Gordon Campbell | Parliament TV | Parliament Today | Video | Questions Of the Day | Search

 


Oral Questions July 22 - PQ3 Transcript

3. Families—Government Support
[Sitting date: 22 July 2014. Volume:700;Page:2. Text is subject to correction.]
3. JAMI-LEE ROSS (National - Botany) to the Minister of Finance : What measures has the Government taken to support New Zealand families – particularly through delivering better public services to those most in need?
Hon BILL ENGLISH (Minister of Finance): Two years ago the Prime Minister set 10 challenging results targets for Ministers and the Public Service, which focus on helping some of New Zealand’s most vulnerable people. These targets are transparent and updated publicly every 6 months. The latest update yesterday confirmed that the Government is making good overall progress in reducing welfare dependency, supporting vulnerable children, boosting skills in employment, reducing crime, and improving citizens’ interaction with the Government. More school-leavers are retaining National Certificate of Educational Achievement level 2, for instance. More New Zealanders are moving off welfare into work, and crime is falling. As we said yesterday, there is more to do in some areas, but overall these indicators show that we are moving in the right direction on some of our more challenging social problems.
Jami-Lee Ross : Why did the Government set 10 challenging Public Service targets 2 years ago?
Hon BILL ENGLISH : Because we found that the Public Service, which had had large amounts of extra money up to 2008, was not thinking hard enough about what results the Government was trying to achieve for people, whereas it was quite good at thinking about how to get more funding for its departments. We also felt that the Government should put itself to the test by being held accountable as to whether it was achieving for New Zealanders the kind of results that taxpayers expect when they hand over billions of dollars a year to be spent on public services. What we have learnt from this exercise is that what works for the community—a safer community, a stronger community—is also good for the Government’s books.
Hon David Parker : Has he asked the Minister responsible for Better Public Services result No. 8, the Hon Judith Collins, why she did not inform him in 2012 that she knew that recorded crime statistics in her own electorate and South Auckland were incorrect, thus undermining the integrity of the Better Public Services results; and, if she did ask her, what was her answer; and, if he did not ask her, why has he not?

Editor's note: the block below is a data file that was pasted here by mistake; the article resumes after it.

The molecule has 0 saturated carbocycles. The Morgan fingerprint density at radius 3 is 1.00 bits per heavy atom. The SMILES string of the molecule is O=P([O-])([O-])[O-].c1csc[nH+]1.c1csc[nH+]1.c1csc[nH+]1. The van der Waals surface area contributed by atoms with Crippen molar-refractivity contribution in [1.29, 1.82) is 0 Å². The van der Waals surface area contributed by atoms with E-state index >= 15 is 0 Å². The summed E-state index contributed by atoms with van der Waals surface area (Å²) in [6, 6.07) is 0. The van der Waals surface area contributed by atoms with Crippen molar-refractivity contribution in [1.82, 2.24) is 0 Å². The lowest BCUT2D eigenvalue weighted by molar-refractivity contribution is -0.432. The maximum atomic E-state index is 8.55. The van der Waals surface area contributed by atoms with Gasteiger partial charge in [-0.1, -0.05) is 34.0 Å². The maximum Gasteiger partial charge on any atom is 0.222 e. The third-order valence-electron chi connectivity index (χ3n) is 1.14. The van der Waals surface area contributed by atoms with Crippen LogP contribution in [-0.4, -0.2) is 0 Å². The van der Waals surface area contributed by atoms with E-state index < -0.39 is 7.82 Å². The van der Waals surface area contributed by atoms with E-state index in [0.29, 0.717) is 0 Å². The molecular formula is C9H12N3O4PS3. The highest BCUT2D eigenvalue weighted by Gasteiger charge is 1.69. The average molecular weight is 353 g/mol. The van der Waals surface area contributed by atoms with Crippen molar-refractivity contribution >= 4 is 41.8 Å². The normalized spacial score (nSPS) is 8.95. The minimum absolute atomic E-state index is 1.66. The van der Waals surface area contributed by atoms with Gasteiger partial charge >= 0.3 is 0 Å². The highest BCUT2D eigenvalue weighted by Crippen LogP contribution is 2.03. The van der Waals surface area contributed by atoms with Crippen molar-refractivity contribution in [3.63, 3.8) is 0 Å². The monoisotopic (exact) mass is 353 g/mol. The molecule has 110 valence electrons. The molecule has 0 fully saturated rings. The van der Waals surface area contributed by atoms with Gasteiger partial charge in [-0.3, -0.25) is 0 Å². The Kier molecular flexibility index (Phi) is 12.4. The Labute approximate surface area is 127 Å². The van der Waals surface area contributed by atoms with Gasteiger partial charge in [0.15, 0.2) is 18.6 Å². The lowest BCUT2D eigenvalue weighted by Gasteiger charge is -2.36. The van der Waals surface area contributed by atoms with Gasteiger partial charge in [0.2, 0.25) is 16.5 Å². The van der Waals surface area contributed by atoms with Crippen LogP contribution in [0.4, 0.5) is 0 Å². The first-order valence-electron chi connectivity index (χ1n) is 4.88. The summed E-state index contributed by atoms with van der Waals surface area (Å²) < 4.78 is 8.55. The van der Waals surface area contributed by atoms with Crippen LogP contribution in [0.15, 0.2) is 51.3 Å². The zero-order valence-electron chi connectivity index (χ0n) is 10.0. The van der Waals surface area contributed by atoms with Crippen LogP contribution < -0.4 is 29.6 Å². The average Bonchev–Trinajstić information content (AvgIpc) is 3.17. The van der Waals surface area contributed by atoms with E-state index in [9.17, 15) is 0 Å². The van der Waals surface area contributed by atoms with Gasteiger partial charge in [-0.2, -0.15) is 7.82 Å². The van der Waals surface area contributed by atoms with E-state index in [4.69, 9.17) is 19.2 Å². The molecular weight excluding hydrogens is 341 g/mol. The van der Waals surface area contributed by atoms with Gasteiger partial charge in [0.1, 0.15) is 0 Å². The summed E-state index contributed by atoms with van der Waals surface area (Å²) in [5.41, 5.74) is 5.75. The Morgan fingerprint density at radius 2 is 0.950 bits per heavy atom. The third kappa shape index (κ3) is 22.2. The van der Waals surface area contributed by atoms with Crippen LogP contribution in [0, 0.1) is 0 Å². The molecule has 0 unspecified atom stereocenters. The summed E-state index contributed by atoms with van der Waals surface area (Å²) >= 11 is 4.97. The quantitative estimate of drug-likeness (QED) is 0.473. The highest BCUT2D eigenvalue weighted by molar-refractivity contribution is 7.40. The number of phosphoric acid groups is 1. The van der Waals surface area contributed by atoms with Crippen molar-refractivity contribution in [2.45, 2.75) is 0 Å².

Hon BILL ENGLISH : I expect that the Minister was not asked that question. Crime is clearly falling. The police—
Hon Member : No, it’s not.
Hon BILL ENGLISH : Well, it is—[Interruption]
Mr SPEAKER : Order! Thank you.
Hon BILL ENGLISH : We know the Labour Party does not trust the police, but we do. The Police Commissioner—
Hon David Parker : I raise a point of order, Mr Speaker. It is question time. My question was specific. It had two parts. But it is not an opportunity for the Deputy Prime Minister to misrepresent Labour Party policy.
Mr SPEAKER : Order! I struggle to accept the member’s point that the question was specific. It was quite a long question. I accept it was in two parts. I attempted to write it down. I guess the way forward is to invite the member to ask his question again, but if he could make it more succinct it would help me perhaps get the answer the member might be expecting.
Hon David Parker : Thank you, Mr Speaker. Has he asked the Minister responsible for Better Public Services result No. 8, the Hon Judith Collins, why she did not inform him in 2012 that she knew that recorded crime statistics in her own electorate and South Auckland were incorrect; and, if he has not, why has he not asked her?
Hon BILL ENGLISH : No. The subsequent comments of the Minister of Police have indicated that the police have moved to deal with what they are quite sure is a one-off situation. This is a matter of trust in the police. The Government trusts the police. The Opposition clearly does not. But the public do, and that is not the first time the Opposition has been out of step.
Jami-Lee Ross : What recent reports has the Minister received on the impact of the Government’s significant support programmes on household incomes?